Windows - D Display the desktop (hide or show open windows)
Windows - E Open a "Computer" window showing your drives, etc.
Windows - F Open a Find (search) window
Windows - L Log Off the computer to the Welcome screen
Windows - M Minimize all open windows
Windows - R Open the Start Menu Run Command, even if is not configured to appear on your start menu
Windows - U Open the Windows Ease of Access Center (User Access) with settings for magnifier, text-to speech narration, on-screen keyboard and high contrast viewing schemes
Windows - spacebar Display the Windows Vista Sidebar
Windows - break Open the system properties window

#7 - Windows Explorer Menu Bar
The Menu Bar (File, Edit, View, etc.) is hidden by default in Vista. You can make it appear by tapping the "Alt" key once. Tap it again and the menu goes away. If you want it displayed all of the time, Click Organize, Layout, and select "Menu Bar" to toggle it on or off.

Explorer Menu Bar

#8 - Windows Snipping Tool (Screenshot utility)
You can find the new Snipping Tool buried in the Accessories section of the Vista Menus (Start, Programs, Accessories, Snipping Tool). If you right click on the icon and drag it to your Quick Launch toolbar, you can quickly access it using the [Windows] #key trick mentioned earlier. The Snipping tool won't work for capturing video shots and a couple of other things, but for screen shots of the desktop, an application window, or part of your screen to grab most still images, it works just fine.

#9 - Open Command Window Here
In Windows XP, this feature could be installed as one of the XP Power Toys. Under Vista, it's built in, but not visible when you just right click on a drive or folder location. To see the option, hold the shift key down before right-clicking on your target. If you want to have the option available all of the time (without shift-clicking), it takes adding a couple of keys to your registry. (This does not turn the option on, it actually adds a new option to the context menu in XP or Vista. If you press the shift key after the change, you should see two choices to "Open a Command Window".) For the registry change:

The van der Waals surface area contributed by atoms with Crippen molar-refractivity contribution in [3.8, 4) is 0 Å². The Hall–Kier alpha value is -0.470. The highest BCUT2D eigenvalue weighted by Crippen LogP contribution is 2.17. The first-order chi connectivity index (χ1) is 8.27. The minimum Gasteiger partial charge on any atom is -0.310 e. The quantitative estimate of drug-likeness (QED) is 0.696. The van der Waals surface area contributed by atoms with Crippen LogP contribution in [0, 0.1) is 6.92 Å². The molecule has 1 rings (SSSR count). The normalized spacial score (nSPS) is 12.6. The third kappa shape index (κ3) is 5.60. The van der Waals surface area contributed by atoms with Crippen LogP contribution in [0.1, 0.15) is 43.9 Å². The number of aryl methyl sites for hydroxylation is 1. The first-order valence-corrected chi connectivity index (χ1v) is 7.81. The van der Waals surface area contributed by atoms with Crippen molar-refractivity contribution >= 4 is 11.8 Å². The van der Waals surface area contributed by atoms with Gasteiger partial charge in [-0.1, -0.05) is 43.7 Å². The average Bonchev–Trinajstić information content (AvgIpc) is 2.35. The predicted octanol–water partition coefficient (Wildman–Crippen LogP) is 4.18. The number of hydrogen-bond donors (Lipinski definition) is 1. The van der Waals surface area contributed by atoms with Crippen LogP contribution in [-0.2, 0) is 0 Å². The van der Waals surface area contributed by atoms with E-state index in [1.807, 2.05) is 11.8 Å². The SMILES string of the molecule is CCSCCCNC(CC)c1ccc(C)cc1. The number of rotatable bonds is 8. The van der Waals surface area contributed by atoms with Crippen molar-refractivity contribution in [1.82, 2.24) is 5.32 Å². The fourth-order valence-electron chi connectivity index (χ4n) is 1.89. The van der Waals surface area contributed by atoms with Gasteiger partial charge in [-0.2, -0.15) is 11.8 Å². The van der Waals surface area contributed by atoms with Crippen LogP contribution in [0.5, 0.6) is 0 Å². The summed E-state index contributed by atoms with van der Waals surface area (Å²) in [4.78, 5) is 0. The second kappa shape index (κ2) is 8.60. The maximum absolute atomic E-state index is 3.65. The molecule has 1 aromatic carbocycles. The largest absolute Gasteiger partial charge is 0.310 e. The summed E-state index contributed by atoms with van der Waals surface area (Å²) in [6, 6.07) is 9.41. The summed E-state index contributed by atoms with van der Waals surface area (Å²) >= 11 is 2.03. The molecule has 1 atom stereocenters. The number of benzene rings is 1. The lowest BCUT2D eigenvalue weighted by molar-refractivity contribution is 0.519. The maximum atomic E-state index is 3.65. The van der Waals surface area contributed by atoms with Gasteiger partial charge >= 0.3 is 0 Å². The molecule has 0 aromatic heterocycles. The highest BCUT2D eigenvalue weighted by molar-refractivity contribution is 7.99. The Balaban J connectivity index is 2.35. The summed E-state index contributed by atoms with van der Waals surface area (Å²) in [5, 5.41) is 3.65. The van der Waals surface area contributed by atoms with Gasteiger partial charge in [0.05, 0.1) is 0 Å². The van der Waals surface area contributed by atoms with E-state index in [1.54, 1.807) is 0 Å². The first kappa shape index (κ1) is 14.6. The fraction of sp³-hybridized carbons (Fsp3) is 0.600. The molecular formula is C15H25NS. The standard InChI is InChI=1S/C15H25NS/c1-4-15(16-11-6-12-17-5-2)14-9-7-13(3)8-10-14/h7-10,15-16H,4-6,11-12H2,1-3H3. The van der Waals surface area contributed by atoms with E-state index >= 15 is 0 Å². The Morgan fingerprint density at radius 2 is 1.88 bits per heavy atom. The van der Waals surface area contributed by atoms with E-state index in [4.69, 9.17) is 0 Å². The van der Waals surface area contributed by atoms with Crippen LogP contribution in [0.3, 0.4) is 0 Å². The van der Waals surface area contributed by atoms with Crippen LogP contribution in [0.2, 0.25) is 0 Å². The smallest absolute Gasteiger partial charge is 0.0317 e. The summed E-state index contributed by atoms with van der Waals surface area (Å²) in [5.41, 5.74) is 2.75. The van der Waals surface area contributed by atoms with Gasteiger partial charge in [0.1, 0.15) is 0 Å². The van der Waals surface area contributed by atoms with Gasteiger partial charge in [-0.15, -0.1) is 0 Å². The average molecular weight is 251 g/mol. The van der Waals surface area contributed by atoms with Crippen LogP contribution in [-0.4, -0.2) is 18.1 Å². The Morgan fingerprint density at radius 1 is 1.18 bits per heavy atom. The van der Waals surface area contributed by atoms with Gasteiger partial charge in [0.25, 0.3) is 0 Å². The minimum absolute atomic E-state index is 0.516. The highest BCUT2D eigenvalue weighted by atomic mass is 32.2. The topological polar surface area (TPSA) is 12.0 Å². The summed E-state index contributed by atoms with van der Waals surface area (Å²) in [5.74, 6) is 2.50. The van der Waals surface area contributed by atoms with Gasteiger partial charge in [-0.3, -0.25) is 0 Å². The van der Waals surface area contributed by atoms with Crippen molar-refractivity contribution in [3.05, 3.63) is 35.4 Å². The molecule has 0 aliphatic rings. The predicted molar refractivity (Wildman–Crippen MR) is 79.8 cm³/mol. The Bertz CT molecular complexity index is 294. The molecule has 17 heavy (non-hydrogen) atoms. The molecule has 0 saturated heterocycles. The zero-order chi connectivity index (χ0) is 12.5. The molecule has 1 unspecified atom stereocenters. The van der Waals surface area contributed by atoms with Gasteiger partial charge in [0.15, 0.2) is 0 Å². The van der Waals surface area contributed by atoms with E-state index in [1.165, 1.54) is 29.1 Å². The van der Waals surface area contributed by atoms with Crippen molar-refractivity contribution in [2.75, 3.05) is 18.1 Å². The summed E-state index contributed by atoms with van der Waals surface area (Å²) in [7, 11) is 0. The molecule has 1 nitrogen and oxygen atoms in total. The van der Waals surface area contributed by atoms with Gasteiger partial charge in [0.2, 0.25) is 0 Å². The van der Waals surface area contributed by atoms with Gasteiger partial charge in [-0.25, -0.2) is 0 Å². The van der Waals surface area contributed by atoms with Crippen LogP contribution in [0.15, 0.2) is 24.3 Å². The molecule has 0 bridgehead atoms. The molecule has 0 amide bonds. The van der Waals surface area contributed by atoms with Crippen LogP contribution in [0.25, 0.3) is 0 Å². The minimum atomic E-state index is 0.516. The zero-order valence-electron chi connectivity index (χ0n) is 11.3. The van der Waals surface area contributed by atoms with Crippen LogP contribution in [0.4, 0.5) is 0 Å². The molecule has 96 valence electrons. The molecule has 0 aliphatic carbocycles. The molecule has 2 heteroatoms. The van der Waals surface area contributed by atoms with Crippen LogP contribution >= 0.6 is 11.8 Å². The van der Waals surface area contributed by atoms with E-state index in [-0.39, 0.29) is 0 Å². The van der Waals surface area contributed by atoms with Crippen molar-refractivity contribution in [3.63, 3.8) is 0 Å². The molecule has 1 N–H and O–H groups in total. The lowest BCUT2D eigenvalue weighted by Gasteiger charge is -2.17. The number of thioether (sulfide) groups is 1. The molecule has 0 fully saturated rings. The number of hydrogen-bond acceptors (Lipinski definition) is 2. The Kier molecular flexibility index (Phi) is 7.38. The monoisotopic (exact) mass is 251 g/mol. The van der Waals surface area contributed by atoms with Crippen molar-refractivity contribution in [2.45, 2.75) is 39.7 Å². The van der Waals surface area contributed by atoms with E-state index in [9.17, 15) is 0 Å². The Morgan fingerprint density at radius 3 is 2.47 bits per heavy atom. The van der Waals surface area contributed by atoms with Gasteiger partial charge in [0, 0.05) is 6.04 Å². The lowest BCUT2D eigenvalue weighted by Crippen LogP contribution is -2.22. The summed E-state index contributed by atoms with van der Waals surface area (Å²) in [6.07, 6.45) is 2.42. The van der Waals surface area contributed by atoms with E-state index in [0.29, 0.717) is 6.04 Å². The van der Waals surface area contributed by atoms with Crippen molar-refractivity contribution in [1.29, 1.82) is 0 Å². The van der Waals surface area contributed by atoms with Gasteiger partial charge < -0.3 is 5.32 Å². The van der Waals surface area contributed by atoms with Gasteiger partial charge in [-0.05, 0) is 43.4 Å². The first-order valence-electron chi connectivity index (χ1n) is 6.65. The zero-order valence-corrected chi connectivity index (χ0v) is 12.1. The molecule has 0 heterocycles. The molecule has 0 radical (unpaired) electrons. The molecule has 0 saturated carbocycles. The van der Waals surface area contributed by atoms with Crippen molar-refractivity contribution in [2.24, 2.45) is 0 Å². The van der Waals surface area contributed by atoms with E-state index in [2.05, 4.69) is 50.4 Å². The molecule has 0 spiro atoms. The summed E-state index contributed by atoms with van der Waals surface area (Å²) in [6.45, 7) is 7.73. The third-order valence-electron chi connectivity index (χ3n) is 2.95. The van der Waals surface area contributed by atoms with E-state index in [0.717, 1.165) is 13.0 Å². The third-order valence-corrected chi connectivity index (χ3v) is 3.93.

1. Start, run regedit
  2. locate the key: HKEY_LOCAL_MACHINE\Software\Classes\Folder\shell
  3. in the right window, right click and select New->Key
  4. name the key "CommandPrompt"
  5. double click on the "default" entry in the right window and change the value to "Open a Command Window Here"
  6. Select the new CommandPrompt key
  7. in the right window, right click and select New->Key
  8. name the key "Command"
  9. double click on the "default" entry in the right window and change the value to "cmd.exe /k pushd %L"
  10. Exit the registry editor.

If everything is correct, you should have a new option in your right-click context menu when exploring your computer drives or folders.

#10 - Mouse Wheel Zoom
In Microsoft Office applications, one thing I use fairly often is the Control - [Mouse Wheel] combination to change the zoom view. Microsoft added this one into the Vista Explorer environment, and it works to resize your Windows desktop icons as well as the folder or file view when exploring a drive or directory. In the directory view, it actually "scrolls" through the different "view as" options as well as changing the size of the icons in the window.